(All information above provided by Suez, our main waste contractor)
Crisp and sweet wrappers
Our crisp and sweet wrapper boxes are ordered from and processed by ReFactory. Once we send them our bins, they take the non-recyclable contents and re-introduce it back into the supply chain or manufacture bespoke products such as furniture.
How do we buy things at BU?
Our Procurement Team work closely with suppliers to ensure they meet strict criteria regarding the environment and the treatment of their workers as part of the tender process. Furthermore, all purchases above £25,000 must complete a Life Cycle Analysis, which identifies the environmental and social issues that may arise during the entire life cycle of the product so that we can work to address them.
It is important to reduce the resources we waste and so we are working to embed circular economy principles in our procurement process. Watch this video to find out more about the circular economy which we promote to our suppliers.
We have published a statement to show how BU and our main suppliers meet the requirements of the Modern Slavery Act 2015.
This work is led by our Responsible & Ethical Procurement Group. If you have any questions or want to get involved such as through a research project, then do contact us at [email protected].
At BU, we understand that our impacts go beyond our campus borders, and where we choose to invest our money impacts people and the planet. Therefore, we take care to invest our money ethically, by giving due consideration to social, environmental and corporate governance issues when investing the University’s funds. We welcome staff, student and stakeholder involvement to ensure we achieve this and continually improve. For example, campaigning by our students resulted in BU divesting from all fossil fuels.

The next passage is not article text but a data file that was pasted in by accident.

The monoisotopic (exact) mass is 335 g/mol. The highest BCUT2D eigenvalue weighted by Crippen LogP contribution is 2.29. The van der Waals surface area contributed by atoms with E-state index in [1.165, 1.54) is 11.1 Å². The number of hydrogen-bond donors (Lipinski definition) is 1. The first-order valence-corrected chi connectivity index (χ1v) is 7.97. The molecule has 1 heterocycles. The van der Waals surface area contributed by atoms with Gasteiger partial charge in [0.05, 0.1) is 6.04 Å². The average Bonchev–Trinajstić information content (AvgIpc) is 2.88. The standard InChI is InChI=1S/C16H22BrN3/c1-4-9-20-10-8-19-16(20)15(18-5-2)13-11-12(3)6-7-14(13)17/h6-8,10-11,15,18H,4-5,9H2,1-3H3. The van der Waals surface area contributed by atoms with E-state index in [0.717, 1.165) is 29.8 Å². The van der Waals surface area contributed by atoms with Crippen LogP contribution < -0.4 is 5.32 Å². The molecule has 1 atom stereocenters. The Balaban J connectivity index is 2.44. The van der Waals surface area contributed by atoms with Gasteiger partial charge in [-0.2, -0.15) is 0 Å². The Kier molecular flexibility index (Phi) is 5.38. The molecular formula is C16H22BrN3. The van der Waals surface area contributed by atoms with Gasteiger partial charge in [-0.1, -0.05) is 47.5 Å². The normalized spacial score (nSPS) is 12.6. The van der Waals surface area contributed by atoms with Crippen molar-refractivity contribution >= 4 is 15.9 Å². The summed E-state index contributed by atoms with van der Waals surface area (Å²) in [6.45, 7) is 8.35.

Through our Purchasing Consortium, SUPC, we are members of Electronics Watch, which helps public sector organisations work together and collaborate with civil society monitors in production regions to protect the rights of workers in their electronics supply chains.
Electronics Watch allows us to detect problems workers do not usually report to social auditors, remedy problems in a timely manner, and address systemic issues over time. Moreover, our collaboration with buyers within and across countries creates the strength and leverage to address issues such as forced labour and health and safety hazards and improve conditions for workers.
You can find out more about Electronics Watch here.
All of us working together to reduce our waste is an easy way to reduce our carbon emissions and overall environmental impact. BU is part of the South Coast Affinity Group – a group of local universities who work together to increase our impact and share ideas. The Group has received national recognition for its innovative approach to waste management and means that everything we do at BU can be shared with institutions across the entire region.
We also work with charities and non-profit organisations to redistribute and reuse any surplus furniture through WARPit. Since January 2019 we have saved almost 20 tonnes of waste from going to landfill through this, equalling over 40 tonnes of CO2, and provided furniture to around 30 local charities, schools and organisations.
There are many projects you can get involved in around responsible consumption and production as part of your course. For example, students in the Design & Engineering department study the circular economy and actively embed it within their projects. Not only is this fantastic experience, but you can test your products with BU.
Moving forward to net zero
Within our steps to net zero, we seek to adopt future-facing processes, practices and lifestyles, and this means acknowledging that the first step is to reduce waste production through the adoption of sustainable procurement principles. The first step is to signal to the market place that as we are on the journey to net-zero, we expect suppliers to also commit to a net-zero future and will actively select such businesses through awarding of contracts.
The second step is to reduce what we buy and to buy better – meaning buying products with low embedded carbon that do not destroy the planet in their manufacture; which contain less harmful components and more recycled content and that are easy to re-manufacture when at end of life before sending them for recycling. We will continue to send zero waste to landfill.
Things to donate when you are leaving accomodation?
When you leave your university accomodation you may have items you want to donate. This can range from clothing to small electronic items, to furniture or bedding. SUBU run The Big Give programme which provides drop off points to make it easier for you to avoid your waste going to landfill. For 2023 they are also partnering with a local charity called Prama, so look out for more information for your nearest drop off points.